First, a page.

Most ACL injuries in the pediatric population result from osteochondral avulsion fractures of the tibial eminence.1,4,5
suggested that midsubstance tears in youths are not uncommon and are increasingly likely as the child ages from preadolescence to adolescence. Although osteochondral avulsions from the femoral attachment site of the ACL are uncommon, clinicians must be aware of these injuries in order to recognize them quickly and begin immediate appropriate treatment. Anterior cruciate ligament osteochondral avulsion fracture treatment focuses on bony union rather than a reconstructed ligament, so prompt diagnosis and management are essential because a delay could lead to malunion. Additionally, failing to diagnose the ACL-deficient knee will undoubtedly lead to knee instability and, as noted by Millett et al,19
increase the incidence of associated knee injuries (eg, medial meniscus tears).
A review of the literature reveals 2 cases of cartilaginous9,15
and 5 osteochondral10–14
avulsion fractures from the femoral origin of the ACL. As did our patient, the 7 previously documented patients underwent operative intervention for the avulsions. All 5 osteochondral avulsions resulted from high-energy mechanisms, including snow skiing (both children were 11 years old),11,13
falling from motorized moving vehicles (patients were 12 and 13 years old),12,14
and falling from the monkey bars while getting a leg caught in the rungs (7-year-old child).10
Although our patient's injury resulted from what Rice20
identified as a lower-energy mechanism (ie, prepubertal athletics), it yielded a similar result. Treatment for injuries resulting from the 2 mechanism types is similar, and medical personnel caring for pediatric athletes should be aware that even low-energy mechanisms can result in an ACL-deficient knee.
Early biomechanical studies of the ACL's function revealed the ligament to be taut from full extension to 20° of flexion and again from 70° to 90° of flexion, with a period of relaxation occurring between 40° and 50°. Additionally, increased ACL tension was found throughout the knee arc of motion with tibial internal rotation.21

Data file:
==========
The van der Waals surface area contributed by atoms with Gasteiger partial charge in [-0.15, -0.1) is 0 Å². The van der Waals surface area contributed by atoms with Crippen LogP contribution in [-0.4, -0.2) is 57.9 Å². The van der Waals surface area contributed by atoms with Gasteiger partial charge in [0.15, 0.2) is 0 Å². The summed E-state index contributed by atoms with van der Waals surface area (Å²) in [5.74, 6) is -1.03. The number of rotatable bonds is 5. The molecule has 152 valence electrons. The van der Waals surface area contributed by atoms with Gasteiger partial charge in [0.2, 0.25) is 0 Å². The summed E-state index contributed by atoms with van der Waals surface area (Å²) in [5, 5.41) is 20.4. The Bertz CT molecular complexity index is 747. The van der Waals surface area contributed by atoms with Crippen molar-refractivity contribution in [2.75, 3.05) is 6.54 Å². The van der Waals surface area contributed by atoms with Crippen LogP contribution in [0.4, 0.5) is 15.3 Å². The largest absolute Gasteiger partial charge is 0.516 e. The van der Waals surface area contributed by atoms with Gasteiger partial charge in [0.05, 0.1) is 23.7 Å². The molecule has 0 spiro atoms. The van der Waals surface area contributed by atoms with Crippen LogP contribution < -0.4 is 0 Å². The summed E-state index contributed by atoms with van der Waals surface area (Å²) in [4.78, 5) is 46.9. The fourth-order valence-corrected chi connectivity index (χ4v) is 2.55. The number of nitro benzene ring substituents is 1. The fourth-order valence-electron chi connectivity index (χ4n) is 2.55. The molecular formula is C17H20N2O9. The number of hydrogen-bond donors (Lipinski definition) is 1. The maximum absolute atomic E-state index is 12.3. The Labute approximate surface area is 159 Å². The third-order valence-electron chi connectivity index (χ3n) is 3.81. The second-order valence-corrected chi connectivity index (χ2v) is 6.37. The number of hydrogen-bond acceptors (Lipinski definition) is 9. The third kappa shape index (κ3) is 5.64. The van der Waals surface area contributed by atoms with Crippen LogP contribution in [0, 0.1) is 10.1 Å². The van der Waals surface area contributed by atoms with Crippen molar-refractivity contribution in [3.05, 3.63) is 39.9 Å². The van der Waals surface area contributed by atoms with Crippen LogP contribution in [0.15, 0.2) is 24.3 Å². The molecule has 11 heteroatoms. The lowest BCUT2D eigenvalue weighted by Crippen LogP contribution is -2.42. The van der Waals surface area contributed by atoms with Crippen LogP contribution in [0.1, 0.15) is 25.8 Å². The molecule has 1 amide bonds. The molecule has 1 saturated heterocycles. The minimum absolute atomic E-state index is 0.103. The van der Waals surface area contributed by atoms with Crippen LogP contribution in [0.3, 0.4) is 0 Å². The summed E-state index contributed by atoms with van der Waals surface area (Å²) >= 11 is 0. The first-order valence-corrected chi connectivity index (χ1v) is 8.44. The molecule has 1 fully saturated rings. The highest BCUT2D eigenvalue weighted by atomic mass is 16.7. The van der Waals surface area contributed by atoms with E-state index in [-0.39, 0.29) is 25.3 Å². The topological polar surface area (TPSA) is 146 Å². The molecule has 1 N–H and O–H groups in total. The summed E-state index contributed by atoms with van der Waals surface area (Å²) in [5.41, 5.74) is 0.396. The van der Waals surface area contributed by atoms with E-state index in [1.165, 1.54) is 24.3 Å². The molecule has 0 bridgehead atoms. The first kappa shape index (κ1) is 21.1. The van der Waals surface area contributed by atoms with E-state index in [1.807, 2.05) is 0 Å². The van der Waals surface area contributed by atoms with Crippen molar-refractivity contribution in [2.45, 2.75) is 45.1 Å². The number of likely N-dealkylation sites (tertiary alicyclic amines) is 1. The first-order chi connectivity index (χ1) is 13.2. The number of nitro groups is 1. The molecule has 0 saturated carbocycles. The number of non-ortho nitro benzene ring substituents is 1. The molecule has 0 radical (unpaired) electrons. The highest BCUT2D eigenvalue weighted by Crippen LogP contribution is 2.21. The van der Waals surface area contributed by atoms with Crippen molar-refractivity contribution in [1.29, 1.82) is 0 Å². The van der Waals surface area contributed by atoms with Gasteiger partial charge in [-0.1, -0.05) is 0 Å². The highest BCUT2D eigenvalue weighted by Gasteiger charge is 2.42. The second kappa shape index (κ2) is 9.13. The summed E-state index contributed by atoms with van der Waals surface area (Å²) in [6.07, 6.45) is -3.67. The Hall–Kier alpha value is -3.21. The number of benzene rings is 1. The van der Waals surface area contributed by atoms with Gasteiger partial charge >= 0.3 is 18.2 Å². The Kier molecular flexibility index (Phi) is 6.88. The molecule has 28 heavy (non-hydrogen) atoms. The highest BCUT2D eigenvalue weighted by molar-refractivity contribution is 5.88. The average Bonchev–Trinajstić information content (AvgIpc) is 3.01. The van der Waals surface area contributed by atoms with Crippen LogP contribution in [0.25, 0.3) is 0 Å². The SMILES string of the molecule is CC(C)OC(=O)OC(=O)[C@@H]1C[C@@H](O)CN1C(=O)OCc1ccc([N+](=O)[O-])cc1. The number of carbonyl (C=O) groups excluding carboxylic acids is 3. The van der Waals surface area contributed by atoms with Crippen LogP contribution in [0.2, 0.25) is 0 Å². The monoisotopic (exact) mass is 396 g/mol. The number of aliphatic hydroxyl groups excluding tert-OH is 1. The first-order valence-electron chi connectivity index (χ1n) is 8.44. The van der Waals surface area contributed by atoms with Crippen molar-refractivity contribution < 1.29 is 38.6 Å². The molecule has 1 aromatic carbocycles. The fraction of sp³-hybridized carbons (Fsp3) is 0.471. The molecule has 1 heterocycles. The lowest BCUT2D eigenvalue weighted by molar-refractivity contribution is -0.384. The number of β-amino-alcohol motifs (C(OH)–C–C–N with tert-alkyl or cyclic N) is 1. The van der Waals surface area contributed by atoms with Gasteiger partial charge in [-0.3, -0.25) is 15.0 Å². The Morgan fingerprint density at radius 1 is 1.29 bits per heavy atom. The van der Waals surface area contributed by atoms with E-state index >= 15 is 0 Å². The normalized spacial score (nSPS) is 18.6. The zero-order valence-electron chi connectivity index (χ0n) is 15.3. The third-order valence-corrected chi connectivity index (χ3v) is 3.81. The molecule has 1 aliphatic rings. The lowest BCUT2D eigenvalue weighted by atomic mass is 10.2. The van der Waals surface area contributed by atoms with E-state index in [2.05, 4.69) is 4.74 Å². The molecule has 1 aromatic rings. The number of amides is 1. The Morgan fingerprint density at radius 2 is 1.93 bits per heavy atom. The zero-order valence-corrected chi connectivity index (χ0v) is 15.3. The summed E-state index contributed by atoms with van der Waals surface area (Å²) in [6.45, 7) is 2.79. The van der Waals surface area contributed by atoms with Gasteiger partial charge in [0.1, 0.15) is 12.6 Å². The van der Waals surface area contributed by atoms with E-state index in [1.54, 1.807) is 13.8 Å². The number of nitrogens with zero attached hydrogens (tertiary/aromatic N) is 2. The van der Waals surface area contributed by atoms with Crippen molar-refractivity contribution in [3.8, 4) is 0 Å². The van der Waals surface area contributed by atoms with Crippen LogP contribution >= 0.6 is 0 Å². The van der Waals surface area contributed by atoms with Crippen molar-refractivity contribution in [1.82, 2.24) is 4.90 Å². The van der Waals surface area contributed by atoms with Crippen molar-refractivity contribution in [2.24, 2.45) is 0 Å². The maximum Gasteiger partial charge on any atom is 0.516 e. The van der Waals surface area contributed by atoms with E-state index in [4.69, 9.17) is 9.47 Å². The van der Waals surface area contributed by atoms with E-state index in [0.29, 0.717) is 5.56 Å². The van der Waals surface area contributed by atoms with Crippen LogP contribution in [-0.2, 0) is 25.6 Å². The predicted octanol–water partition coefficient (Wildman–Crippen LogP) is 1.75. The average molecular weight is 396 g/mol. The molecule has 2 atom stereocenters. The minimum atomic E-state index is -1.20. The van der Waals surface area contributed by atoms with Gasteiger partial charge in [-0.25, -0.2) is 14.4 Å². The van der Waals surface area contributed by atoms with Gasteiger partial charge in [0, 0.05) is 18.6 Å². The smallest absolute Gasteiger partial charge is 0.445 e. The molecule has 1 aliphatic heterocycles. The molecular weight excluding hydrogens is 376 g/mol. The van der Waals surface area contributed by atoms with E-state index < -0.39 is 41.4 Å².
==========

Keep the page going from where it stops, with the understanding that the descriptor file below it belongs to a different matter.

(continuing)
Boden et al22
noted that most ACL injuries occurred at footstrike with the knee close to full extension. Subgroup analysis showed that noncontact mechanisms consisted primarily of sudden decelerations with a landing motion or a planned change of direction, whereas contact mechanisms typically consisted of a valgus collapse of the knee.22
have shown that the ACL's role in anterior tibial translation resistance during deep knee flexion is aided by other surrounding soft tissues (eg, medial collateral ligament), but the common perception is that it acts in near isolation for such resistance near full extension. Even though our patient did not recall the exact mechanism of injury, this biomechanical understanding may help us reconstruct the probable mechanism. Upon tackling our patient, whose injured foot may have been planted, his opponent probably created an internal tibial rotation or valgus force (or both) while the patient's knee was near full extension, causing enough tension to tear most ACLs. However, because the patient was skeletally immature, his ACL was stronger than its associated physeal insertion site, making him prone to an avulsion fracture.
The role of MRI in ACL avulsion fractures has not been studied well to date.25
Secondary signs of an avulsion fracture, such as a complex hemarthrosis (eg, hemarthrosis or lipohemarthrosis) () can aid in the diagnosis. Stanitski et al17
demonstrated that hemarthroses were associated with ACL tears 63% of the time. Moreover, Prince et al26